So the VEMS is a more capable spectrometer but lacks UV VERITAS also will be in a circular orbit and I suspect DAVINCI+ will be in an elliptical orbit


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JRehling
post Feb 23 2020, 06:00 PM
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Good breakdown, Van.

The VEM approach is even more evolved and specific than a spectrometer in general. I won't pretend to have absorbed all of the details, but the design is based on analyses of Venus spectra and how the atmosphere absorbs different IR wavelengths so that new imagery in five specific IR windows can be processed to cancel out the noise from the atmosphere and provide a meaningful six-band spectrum of the entire surface at what would effectively be ~50km/pixel. That's much worse than our radar imagery, but if you picture a 12 inch/30 cm globe of Venus, those pixels are just 2 mm, which is quite nice. The six bands should be sufficient to distinguish different surface compositions (both the origin of the rock and its chemical weathering are relevant). The resulting map of Venus' surface, for the first time, in "color", will be practically a new planet compared to any data we have previously received. (VIRTIS data allowed a bit of this analysis, but with fewer spectral bands; it, however, provided the data that allowed for the design of the VEM approach.)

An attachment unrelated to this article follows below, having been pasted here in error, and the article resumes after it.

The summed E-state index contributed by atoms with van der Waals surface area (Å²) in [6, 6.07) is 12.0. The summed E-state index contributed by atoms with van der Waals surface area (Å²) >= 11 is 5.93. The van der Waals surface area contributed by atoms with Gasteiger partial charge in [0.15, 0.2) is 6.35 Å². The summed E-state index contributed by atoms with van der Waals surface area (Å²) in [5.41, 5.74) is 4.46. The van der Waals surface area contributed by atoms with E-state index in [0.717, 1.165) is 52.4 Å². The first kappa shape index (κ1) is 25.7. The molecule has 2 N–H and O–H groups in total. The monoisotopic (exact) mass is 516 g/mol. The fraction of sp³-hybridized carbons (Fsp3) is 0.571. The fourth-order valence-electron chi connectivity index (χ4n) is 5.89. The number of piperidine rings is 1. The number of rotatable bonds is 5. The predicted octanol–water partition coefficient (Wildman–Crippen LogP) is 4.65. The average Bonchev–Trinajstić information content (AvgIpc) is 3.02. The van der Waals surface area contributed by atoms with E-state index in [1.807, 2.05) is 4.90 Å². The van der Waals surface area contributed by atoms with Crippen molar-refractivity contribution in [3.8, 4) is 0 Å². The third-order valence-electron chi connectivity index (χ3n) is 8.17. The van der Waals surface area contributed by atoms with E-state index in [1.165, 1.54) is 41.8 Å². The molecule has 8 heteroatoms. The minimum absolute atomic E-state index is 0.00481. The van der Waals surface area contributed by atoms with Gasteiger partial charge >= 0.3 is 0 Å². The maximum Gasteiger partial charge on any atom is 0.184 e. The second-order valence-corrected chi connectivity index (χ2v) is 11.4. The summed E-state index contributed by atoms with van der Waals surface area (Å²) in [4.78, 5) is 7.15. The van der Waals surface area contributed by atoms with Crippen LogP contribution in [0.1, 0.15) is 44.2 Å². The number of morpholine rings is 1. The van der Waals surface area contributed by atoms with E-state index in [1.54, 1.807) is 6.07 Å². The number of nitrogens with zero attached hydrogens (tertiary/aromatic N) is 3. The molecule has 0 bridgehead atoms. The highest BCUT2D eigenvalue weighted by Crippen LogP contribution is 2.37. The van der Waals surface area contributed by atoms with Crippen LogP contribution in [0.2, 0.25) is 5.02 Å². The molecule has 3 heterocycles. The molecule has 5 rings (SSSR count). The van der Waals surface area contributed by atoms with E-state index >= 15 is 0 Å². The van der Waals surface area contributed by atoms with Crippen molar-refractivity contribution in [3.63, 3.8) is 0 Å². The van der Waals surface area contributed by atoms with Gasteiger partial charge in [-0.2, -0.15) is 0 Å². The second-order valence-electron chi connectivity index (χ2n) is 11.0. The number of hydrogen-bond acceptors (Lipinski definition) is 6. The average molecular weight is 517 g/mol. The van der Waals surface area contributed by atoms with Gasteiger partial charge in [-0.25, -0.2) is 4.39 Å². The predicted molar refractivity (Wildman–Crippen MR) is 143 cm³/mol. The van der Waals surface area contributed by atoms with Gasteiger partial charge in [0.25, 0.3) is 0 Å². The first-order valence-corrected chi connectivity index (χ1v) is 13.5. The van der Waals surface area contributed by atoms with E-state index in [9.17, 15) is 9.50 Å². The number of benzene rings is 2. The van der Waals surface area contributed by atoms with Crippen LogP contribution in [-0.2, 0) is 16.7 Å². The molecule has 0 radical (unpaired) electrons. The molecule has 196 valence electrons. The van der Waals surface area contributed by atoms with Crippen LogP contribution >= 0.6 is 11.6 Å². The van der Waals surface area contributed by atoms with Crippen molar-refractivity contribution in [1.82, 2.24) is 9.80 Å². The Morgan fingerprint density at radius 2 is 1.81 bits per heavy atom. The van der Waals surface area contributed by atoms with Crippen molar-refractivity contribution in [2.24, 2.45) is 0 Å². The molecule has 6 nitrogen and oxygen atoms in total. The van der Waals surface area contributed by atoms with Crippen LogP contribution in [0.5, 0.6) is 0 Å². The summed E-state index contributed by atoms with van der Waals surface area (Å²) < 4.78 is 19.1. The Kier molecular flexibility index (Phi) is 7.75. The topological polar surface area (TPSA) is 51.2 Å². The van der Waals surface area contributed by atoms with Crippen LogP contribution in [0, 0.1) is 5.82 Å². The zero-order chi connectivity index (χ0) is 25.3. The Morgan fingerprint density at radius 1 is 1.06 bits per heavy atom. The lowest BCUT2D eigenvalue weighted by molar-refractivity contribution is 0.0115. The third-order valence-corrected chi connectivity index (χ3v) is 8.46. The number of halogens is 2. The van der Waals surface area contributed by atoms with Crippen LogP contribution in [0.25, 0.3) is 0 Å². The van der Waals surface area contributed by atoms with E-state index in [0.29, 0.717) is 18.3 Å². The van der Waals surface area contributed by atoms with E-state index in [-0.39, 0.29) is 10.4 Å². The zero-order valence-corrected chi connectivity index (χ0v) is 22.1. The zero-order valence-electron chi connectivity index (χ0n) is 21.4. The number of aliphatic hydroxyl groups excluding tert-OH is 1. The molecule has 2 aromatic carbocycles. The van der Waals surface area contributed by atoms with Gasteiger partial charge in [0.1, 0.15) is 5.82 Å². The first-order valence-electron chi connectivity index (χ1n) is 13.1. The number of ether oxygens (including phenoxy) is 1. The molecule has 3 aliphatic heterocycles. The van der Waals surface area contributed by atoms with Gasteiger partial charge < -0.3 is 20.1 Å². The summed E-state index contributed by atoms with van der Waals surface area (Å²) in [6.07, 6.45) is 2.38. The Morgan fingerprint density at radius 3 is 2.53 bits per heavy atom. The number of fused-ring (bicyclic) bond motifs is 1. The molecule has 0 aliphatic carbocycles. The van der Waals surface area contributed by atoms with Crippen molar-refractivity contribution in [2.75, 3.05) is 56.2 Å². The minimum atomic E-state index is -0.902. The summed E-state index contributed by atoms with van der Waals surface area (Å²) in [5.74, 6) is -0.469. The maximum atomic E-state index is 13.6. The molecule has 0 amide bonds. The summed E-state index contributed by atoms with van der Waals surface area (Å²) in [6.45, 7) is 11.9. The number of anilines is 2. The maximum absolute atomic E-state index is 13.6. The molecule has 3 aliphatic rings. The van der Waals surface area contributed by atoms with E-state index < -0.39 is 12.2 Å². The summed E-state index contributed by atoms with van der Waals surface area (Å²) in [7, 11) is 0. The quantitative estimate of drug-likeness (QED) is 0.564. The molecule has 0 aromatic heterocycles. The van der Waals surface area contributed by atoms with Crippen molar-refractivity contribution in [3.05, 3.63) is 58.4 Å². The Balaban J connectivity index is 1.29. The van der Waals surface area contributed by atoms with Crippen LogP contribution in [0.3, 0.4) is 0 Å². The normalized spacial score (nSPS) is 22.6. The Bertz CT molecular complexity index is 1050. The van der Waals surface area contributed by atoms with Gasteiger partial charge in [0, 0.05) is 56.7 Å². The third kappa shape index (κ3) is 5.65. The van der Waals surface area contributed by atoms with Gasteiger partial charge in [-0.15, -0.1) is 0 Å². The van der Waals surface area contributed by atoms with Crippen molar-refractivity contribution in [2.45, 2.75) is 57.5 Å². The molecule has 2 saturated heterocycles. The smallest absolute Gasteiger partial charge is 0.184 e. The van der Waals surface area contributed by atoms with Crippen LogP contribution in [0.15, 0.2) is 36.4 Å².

I think a decent analogy is that it will do for Venus was MGS' TES instrument did for Mars. It won't have the spatial resolution that VIMS had at Titan, but comparable spectral resolution. It would likely identify for us any recent lava flows on Venus and possibly their ages, as well as a compositional map of the whole surface. It is simply unlike any data we currently have and probably could not be improved upon without airships operating below the clouds.
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mcaplinger
post Feb 23 2020, 07:06 PM
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QUOTE (JRehling @ Feb 23 2020, 10:00 AM) *
I think a decent analogy is that it will do for Venus was MGS' TES instrument did for Mars.

Could do, maybe, if it gets selected and if the massive complication of removing atmospheric signature actually works.

But perhaps I'm biased. rolleyes.gif


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vjkane
post Feb 24 2020, 02:16 AM
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In the previous discovery competition, proposers in phase a could suggest enhancements that NASA could decide to fund it not. For example, jpl was going to propose the Cupid atmospheric robe for the previous VERITAS proposal. (I have no idea if this is true for this round). I wonder if DAVINCI+ might propose VEMS (it would be DLR supplied), and VERITAS the CUVE UV spectrometer ( itís only 1-2 U in size)